The film was released in a limited release on 27 November 2015 by Focus Features in the United States. The film was released on 1 January 2016, in the United Kingdom, Vikander won the Academy Award for Best Supporting Actress and Redmayne was nominated for the Academy Award for Best Actor. It was nominated for the BAFTA Award for Best British Film, the act of posing as a female figure unmasks Einars lifelong identification as a woman, who named herself Lili Elbe. This sets off a progression, first tentative and irreversible, of leaving behind the identity as Einar, which she has struggled to maintain all her life. This takes place as both Lili and Gerda relocate to Paris, Gerdas portraits of Lili in her feminine state attract serious attention from art dealers in a way that her previous portraiture had not. It is there that Gerda tracks down art dealer Hans Axgil, eventually, at Hanss recommendation and Gerda meet Dr. Kurt Warnekros. This would entail a two-part procedure that involves first removing Lilis external genitalia and then, after a period of recovery and he warns them that it is a very dangerous operation that has never been attempted before, and Lili would be one of the first to undergo it.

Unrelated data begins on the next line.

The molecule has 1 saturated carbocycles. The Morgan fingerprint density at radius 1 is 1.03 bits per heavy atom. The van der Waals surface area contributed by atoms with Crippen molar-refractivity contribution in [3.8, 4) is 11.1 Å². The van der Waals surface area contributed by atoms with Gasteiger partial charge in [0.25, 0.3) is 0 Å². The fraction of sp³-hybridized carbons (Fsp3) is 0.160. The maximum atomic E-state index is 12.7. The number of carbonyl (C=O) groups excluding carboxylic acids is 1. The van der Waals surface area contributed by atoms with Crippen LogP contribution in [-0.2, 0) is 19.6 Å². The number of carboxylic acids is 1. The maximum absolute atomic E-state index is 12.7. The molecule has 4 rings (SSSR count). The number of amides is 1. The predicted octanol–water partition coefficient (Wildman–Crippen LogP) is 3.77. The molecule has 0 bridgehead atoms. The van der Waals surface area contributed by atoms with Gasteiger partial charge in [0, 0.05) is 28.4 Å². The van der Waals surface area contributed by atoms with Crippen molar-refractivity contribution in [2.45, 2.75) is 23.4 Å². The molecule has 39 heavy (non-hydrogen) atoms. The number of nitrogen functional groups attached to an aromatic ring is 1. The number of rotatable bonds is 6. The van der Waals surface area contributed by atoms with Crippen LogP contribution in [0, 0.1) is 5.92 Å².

Lili immediately agrees and, soon after, travels to Germany to begin the surgery, her eagerness to shed the vestiges of the male anatomy leads her to rush the sequence of procedures, and Lili eventually dies of complications from the surgery. The movie ends with Gerda and Hans on a back in Denmark. The scarf that Lili had originally given Gerda, and that had subsequently given back and forth several times, is carried away on the wind. Screenwriter Lucinda Coxon worked on the screenplay for a decade before it was produced and she told Creative Screenwriting, I started in 2004 and within a couple of years we had a script we were happy to send out. We were terribly excited and I was fantastically naïve, because when you fall in love with a project, the actors were very much in love with it. Several well-known actresses wanted to play Gerda, but the matter made it quite difficult to find someone to play Lili. We scheduled various directors and with each director came a new draft, in December 2009, Swedish newspapers reported that Alfredson was no longer attached to direct The Danish Girl and would begin work on Tinker Tailor Soldier Spy next.